CEDIA Expo 2016 - Dallas, USA
- Written by Brent Butterworth Brent Butterworth
- Parent Category: CEDIA Expo 2016 CEDIA Expo 2016
- Created: 16 September 2016 16 September 2016
There aren’t many mainstream audio products featured at CEDIA, but there are innumerable boutique audio products designed for custom installation -- including, of course, lots and lots of new speakers. On the first day of the show, I saw new high-end tower speakers, and new in-wall and in-ceiling speakers. There were way too many to pack into one blog post; I’m planning at least one more CEDIA 2016 post devoted to speakers, one focusing on subwoofers, plus another devoted to wireless speakers and soundbars.
Here are some of the most interesting speakers I heard while walking the CEDIA Expo. All prices in USD.
KEF’s Ci5160REF-THX is basically KEF’s Reference 5 tower speaker reworked into an in-wall form factor. It packs four 6.5” woofers, plus KEF’s trademark Uni-Q driver with a 5” midrange and 1” tweeter. The front baffle is machined from 11mm-thick aluminum, making it stiffer and more massive -- both especially good things in an in-wall speaker. The $10,000-each Ci5160REF-THX is also THX Ultra2-certified, something I can’t remember seeing in a new in-wall speaker in several years.
Monitor Audio’s CSS230 SuperSlim speaker is only 2” deep and goes where other in-ceiling and in-wall speakers can’t: into walls slimmer than the 2” x 4” norm, which are commonly found in high-rise apartments and in renovations where builders want to gain an extra couple of inches of floor space. The $375-each CSS230 incorporates three 3” midrange-woofers with C-CAM composite diaphragms, a 3/4” C-CAM tweeter, and a removable cover in the back that converts it to a ported design. It’s rated to 100Hz bass extension, or 85Hz in ported mode, but it must be used with a subwoofer crossover in ported mode.
The new Persona line represents Paradigm’s most ambitious engineering effort yet. The speakers use not only beryllium tweeters but also beryllium midranges, which are rare and expensive because beryllium is brittle and difficult to shape. (It’s also extremely stiff and light, which is why it makes a great diaphragm material.) The model shown here is the $8500-each Persona 5F, which has three 7” woofers, a 7” midrange, and a 1” tweeter. The flagship model, the $17,500-each Persona 9F Flagship, incorporates four 8.5” woofers powered by an internal amplifier and with built-in Anthem Room Correction, a first for a loudspeaker. I can’t think of a lot of speakers that sound as clean, colorless, and dynamic as the Persona 9F Flagship did in the demo.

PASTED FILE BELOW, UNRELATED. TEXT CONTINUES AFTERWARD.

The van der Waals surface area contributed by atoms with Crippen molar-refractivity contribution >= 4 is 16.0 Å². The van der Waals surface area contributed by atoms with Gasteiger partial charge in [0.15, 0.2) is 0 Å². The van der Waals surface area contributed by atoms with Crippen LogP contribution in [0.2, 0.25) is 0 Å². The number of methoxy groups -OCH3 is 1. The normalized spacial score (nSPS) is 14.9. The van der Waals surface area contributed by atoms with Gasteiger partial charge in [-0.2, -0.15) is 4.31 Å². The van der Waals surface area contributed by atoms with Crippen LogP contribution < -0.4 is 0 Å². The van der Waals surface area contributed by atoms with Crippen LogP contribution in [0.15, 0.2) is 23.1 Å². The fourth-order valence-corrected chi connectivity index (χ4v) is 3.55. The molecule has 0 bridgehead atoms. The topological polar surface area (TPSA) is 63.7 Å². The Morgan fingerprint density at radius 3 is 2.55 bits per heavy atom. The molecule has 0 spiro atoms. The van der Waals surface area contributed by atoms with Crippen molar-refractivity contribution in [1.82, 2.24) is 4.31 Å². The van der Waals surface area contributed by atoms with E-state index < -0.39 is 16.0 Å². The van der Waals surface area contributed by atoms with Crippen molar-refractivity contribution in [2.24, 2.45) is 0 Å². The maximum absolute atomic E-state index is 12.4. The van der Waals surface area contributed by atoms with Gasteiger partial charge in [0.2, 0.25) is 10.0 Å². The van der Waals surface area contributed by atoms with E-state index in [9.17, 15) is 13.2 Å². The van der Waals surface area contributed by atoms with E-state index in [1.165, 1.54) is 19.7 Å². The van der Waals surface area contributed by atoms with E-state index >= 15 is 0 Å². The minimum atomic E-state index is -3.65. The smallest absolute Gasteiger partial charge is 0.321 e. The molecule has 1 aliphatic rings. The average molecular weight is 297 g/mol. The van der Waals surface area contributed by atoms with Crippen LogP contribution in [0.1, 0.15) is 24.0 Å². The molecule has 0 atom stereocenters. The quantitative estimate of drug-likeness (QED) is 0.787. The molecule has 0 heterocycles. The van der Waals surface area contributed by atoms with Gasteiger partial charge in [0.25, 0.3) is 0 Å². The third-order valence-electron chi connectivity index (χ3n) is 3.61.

Polk Audio’s budget-priced Signature Series speakers incorporate the PowerPort, a feature common on Polk speakers for decades, and which is said to allow an extra 3dB output from the bass ports without adding port noise. The design mimics the look of a guitar, with a woodgrain finish that wraps around the curved top; a glossy baffle inspired by a guitar’s pickguard; and visibly prominent hardware intended to evoke the look of a guitar’s bridge and tuning pegs. Left to right, the three tower speakers in the line are the $329-each S55, the $449-each S60, and the $249-each S50. The line also includes three bookshelf speakers that double as surrounds, and two center speakers -- one of which, the $299 C35, is just 4” high so it can be used in front of a TV or wall-hung.
Revel is one of the most respected speaker brands in high-end audio, so seeing the company’s products half-buried in a fake garden came as something of a shock. The mushroom-shaped device in the back is the $3000 L12XC subwoofer, which has a 12” driver in an enclosure intended to be buried underground. It’s intended to be used with multiple small satellite speakers, either the $750-each L41XC (center) or the $1250-each L42XC. Both incorporate 1” tweeters. The L41XC has a single 4” woofer, while the L42XC adds a second 4” woofer and an integral low-voltage light.
TruAudio’s ST-SUB-8 4PAK is the least-expensive landscape speaker system the company has offered, and the company’s first that uses standard 8-ohm (instead of 70-volt) inputs. The orange SubTerrain 8 bandpass subwoofer is mostly buried underground, while multiple satellite speakers (shown encircling the potted fern) each pack a 4” woofer and a 3/4” soft-dome tweeter. Most landscape speakers are quite costly, but the 4PAK costs just $2150 at retail with one sub and four satellites. The price for the 8PAK, with eight satellites, is $3298.
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